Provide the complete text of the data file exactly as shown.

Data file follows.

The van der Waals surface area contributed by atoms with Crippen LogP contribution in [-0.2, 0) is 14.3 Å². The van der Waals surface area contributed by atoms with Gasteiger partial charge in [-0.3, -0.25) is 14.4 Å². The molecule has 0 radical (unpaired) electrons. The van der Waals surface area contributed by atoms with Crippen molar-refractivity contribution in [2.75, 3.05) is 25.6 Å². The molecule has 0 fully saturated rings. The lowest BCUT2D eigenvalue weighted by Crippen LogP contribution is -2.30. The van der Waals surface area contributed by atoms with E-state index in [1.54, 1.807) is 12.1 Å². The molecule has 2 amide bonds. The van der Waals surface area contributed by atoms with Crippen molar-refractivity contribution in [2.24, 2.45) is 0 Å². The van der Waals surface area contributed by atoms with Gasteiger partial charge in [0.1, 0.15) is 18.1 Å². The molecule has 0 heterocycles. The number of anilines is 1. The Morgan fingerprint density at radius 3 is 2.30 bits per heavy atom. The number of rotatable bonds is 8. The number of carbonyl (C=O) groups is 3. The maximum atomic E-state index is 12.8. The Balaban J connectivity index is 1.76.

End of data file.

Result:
The van der Waals surface area contributed by atoms with Crippen LogP contribution in [-0.2, 0) is 14.3 Å². The van der Waals surface area contributed by atoms with Gasteiger partial charge in [-0.3, -0.25) is 14.4 Å². The molecule has 0 radical (unpaired) electrons. The van der Waals surface area contributed by atoms with Crippen molar-refractivity contribution in [2.75, 3.05) is 25.6 Å². The molecule has 0 fully saturated rings. The lowest BCUT2D eigenvalue weighted by Crippen LogP contribution is -2.30. The van der Waals surface area contributed by atoms with E-state index in [1.54, 1.807) is 12.1 Å². The molecule has 2 amide bonds. The van der Waals surface area contributed by atoms with Crippen molar-refractivity contribution in [2.24, 2.45) is 0 Å². The van der Waals surface area contributed by atoms with Gasteiger partial charge in [0.1, 0.15) is 18.1 Å². The molecule has 0 heterocycles. The number of anilines is 1. The Morgan fingerprint density at radius 3 is 2.30 bits per heavy atom. The number of rotatable bonds is 8. The number of carbonyl (C=O) groups is 3. The maximum atomic E-state index is 12.8. The Balaban J connectivity index is 1.76.